Sep 1, 2015

Saturday fire on South Fork started by two juveniles, fire marshal says

A Saturday afternoon fire that burned through more than 140 acres in the South Fork area was started "by two juvenile males playing with fire," Park County Fire Marshal Russ Wenke said Tuesday morning.

"Because they are juveniles we will not be releasing any additional information," Wenke said.

The fire was first reported around 1:15 p.m. near 167 Road 6WX, just southwest of Cody. It consumed about 145 acres along the South Fork Highway and the eastern side of Cedar Mountain before crews from the Cody Volunteer Fire Department, the U.S. Bureau of Land Management and the Shoshone National Forest contained it Saturday night, Wenke said.

An air tanker drops fire retardant on a blaze that burned the eastern side of Cedar Mountain on Saturday. Aaron Mulkey is pictured in the foreground. Photo courtesy Kelly Dedel
Dubbed the Red Lakes Fire, the blaze threatened two homes as well as the Shoshone Water Treatment Plant and several communication towers for law enforcement, radio stations and cell phone companies, Wenke said.

The Cody Volunteer Fire Department sent seven trucks and 28 firefighters and Park County provided a bulldozer, but some areas were so steep and rocky that men and equipment couldn’t get to them to fight the fire, Wenke said.

“That was a real problem for us,” he said.

That’s when the call went out for additional firefighting resources. In response, the Bureau of Land Management and the U.S. Forest Service provided 11 additional firefighters as well as a helicopter and two large air tankers out of Billings, and two smaller air tankers from Casper, Wenke said. 

Mutual aid also was provided by Powell volunteer firefighters, who stood by at the Cody Fire Hall in case other fire calls came through.

“The great story is, it was a success. We did get it stopped with very little damage," Wenke said.

By 7:15 p.m., crews had contained the fire and the South Fork Highway was reopened — it had been closed intermittently during the fire.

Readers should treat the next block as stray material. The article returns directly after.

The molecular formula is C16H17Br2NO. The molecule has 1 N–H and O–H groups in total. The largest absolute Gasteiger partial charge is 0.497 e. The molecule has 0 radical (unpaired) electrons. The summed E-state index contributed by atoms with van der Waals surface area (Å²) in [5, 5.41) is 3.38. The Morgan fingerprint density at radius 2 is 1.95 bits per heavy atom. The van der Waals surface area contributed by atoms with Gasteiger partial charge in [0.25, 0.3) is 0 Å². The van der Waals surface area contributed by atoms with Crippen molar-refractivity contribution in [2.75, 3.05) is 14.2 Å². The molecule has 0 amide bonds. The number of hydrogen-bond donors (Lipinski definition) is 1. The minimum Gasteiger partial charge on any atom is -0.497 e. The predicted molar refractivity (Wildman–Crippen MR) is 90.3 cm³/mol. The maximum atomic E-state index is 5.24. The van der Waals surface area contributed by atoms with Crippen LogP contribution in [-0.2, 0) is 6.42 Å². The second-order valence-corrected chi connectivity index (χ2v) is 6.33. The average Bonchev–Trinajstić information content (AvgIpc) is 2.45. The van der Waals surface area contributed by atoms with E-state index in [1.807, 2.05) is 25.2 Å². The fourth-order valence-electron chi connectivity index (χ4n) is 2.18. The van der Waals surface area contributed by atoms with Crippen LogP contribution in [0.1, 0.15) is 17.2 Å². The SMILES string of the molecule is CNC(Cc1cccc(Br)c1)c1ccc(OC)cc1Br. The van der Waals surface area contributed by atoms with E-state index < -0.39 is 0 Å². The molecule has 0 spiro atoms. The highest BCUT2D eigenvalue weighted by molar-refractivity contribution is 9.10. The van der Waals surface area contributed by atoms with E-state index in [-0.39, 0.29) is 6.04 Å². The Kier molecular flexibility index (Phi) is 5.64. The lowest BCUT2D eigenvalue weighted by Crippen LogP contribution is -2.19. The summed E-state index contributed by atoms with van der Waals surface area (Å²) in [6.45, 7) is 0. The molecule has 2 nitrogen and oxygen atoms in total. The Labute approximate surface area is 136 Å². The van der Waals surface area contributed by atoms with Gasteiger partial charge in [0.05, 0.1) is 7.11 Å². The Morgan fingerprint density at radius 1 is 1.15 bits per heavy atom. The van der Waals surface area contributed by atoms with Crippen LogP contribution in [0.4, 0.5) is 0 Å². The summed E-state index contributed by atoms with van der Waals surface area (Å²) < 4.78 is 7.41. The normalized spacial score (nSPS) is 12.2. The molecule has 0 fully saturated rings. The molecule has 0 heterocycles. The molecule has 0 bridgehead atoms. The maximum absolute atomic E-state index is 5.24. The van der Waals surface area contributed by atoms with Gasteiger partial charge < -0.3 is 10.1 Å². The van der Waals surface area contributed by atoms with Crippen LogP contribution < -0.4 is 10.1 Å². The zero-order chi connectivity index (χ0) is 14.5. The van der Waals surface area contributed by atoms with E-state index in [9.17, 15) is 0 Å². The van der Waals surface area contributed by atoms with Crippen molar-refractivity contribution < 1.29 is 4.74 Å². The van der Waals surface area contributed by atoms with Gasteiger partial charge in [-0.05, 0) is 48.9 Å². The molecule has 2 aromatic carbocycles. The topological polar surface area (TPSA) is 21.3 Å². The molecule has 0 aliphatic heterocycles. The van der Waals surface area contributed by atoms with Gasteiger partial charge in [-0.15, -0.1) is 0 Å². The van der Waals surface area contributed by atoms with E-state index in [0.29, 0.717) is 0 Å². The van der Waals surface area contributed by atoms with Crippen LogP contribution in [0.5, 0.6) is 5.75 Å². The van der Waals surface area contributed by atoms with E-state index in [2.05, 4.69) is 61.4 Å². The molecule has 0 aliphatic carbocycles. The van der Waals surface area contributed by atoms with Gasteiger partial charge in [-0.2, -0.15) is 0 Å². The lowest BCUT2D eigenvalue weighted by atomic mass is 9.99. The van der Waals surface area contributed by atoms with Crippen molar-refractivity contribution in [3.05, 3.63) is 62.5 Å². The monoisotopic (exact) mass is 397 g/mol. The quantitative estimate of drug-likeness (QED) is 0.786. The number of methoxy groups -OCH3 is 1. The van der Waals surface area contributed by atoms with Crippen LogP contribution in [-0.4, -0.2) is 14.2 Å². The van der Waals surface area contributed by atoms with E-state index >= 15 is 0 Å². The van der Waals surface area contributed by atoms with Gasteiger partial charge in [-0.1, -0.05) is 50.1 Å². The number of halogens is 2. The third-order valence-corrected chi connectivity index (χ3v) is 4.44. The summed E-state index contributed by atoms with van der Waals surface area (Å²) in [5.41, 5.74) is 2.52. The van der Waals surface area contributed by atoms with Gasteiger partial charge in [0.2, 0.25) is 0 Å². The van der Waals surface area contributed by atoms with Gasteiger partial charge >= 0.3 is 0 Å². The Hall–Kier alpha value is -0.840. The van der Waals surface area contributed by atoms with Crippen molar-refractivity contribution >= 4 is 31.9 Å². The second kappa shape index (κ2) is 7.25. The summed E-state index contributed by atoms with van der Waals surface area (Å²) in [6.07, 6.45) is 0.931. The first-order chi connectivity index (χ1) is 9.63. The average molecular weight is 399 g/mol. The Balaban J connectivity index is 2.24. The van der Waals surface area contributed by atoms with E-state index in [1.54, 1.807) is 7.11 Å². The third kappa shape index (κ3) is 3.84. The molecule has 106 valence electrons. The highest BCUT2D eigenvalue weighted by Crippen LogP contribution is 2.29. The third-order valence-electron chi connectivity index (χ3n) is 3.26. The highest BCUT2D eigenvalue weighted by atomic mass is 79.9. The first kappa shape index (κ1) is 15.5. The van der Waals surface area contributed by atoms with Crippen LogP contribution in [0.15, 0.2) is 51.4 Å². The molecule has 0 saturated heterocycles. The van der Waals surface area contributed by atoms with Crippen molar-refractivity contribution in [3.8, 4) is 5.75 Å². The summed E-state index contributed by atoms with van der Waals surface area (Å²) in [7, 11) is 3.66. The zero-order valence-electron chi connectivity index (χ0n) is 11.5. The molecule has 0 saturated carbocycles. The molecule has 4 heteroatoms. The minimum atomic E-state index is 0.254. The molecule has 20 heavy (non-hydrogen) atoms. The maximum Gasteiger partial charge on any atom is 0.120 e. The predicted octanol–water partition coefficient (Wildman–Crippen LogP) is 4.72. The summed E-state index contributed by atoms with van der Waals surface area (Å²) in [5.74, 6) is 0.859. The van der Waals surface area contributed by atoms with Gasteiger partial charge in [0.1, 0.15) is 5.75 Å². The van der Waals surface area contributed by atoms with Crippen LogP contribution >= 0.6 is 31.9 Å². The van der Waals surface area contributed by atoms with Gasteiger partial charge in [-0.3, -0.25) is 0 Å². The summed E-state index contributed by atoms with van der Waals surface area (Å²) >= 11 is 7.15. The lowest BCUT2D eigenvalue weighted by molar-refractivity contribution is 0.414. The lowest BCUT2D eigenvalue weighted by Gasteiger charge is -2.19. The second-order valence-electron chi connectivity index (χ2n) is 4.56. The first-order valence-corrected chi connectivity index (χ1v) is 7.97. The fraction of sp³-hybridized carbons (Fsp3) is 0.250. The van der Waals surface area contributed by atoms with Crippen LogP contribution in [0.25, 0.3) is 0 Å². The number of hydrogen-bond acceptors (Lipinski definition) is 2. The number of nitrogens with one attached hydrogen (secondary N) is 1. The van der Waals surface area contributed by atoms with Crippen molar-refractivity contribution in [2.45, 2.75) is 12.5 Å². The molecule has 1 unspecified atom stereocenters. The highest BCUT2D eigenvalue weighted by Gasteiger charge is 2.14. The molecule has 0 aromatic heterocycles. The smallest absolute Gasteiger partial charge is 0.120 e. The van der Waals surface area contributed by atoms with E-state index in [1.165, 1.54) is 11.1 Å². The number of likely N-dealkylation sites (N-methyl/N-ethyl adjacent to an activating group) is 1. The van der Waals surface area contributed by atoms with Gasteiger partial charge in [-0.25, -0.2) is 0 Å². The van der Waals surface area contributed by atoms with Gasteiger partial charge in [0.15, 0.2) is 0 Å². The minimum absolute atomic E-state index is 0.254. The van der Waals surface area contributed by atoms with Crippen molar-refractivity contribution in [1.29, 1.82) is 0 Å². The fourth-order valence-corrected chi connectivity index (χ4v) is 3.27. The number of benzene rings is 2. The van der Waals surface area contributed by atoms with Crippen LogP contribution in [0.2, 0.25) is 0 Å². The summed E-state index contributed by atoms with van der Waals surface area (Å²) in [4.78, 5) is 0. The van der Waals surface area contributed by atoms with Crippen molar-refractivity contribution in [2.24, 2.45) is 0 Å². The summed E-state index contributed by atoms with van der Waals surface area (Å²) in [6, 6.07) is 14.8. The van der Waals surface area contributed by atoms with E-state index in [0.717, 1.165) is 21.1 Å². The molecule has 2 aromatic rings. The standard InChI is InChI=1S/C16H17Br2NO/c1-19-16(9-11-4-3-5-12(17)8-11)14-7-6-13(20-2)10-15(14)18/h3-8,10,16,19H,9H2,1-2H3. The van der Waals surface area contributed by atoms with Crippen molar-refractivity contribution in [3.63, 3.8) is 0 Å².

“We held it to around 145 acres and worked through the night,” he said.

Four fire engines and 17 firefighters worked on Sunday to douse hotspots, but no air support was needed at that point. A few firefighters will continue to monitor the area over coming days to make sure nothing flares up near the edges of the fire, he said.

“The great story is, it was a success,” Wenke said. “We did get it stopped with very little damage."

Only one power pole and a few power lines were burned, despite the fact that the area was under a red-flag warning for high temperatures, strong winds and low humidity, he said.

“It was just a great example of cooperation between our fire district, the BLM and then the Shoshone National Forest,” Wenke said.

The fire marshal did say that things could have turned out differently, a private citizen apparently launched a drone.

"Luckily a woman who knows how serious this can be for our air resources asked the gentleman to land the drone and he did," Wenke said. "If a drone is observed over the incident all of the air resources are grounded until we can verify the drone is no longer in the area. If we had lost the air support, the outcome of this incident would have been much worse."

The original caller described the fire as an out-of-control agricultural burn, but the fire investigator ultimately determined it was caused by the two juveniles.

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